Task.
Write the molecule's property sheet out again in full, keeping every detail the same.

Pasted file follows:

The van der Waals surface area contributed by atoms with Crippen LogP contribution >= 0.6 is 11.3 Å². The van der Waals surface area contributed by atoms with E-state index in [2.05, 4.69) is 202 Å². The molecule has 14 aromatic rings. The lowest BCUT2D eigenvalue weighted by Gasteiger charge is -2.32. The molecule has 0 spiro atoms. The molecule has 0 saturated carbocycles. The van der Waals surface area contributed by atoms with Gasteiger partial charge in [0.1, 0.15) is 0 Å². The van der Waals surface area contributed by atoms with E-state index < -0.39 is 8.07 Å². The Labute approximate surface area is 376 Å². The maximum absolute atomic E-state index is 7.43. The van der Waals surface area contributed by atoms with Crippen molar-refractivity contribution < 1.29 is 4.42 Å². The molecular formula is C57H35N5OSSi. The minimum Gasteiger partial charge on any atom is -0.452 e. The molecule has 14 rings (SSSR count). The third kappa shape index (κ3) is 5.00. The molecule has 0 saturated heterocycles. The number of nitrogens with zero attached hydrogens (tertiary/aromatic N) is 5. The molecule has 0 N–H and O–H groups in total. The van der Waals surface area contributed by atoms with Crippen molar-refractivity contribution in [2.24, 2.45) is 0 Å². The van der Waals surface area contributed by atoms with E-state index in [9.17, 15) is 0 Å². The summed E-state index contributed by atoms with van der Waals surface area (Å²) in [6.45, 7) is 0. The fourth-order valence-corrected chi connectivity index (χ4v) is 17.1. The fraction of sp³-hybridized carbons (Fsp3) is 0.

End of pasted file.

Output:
The van der Waals surface area contributed by atoms with Crippen LogP contribution >= 0.6 is 11.3 Å². The van der Waals surface area contributed by atoms with E-state index in [2.05, 4.69) is 202 Å². The molecule has 14 aromatic rings. The lowest BCUT2D eigenvalue weighted by Gasteiger charge is -2.32. The molecule has 0 spiro atoms. The molecule has 0 saturated carbocycles. The van der Waals surface area contributed by atoms with Gasteiger partial charge in [0.1, 0.15) is 0 Å². The van der Waals surface area contributed by atoms with E-state index < -0.39 is 8.07 Å². The Labute approximate surface area is 376 Å². The maximum absolute atomic E-state index is 7.43. The van der Waals surface area contributed by atoms with Crippen molar-refractivity contribution < 1.29 is 4.42 Å². The molecular formula is C57H35N5OSSi. The minimum Gasteiger partial charge on any atom is -0.452 e. The molecule has 14 rings (SSSR count). The third kappa shape index (κ3) is 5.00. The molecule has 0 saturated heterocycles. The number of nitrogens with zero attached hydrogens (tertiary/aromatic N) is 5. The molecule has 0 N–H and O–H groups in total. The van der Waals surface area contributed by atoms with Crippen molar-refractivity contribution in [2.24, 2.45) is 0 Å². The van der Waals surface area contributed by atoms with E-state index in [9.17, 15) is 0 Å². The summed E-state index contributed by atoms with van der Waals surface area (Å²) in [6.45, 7) is 0. The fourth-order valence-corrected chi connectivity index (χ4v) is 17.1. The fraction of sp³-hybridized carbons (Fsp3) is 0.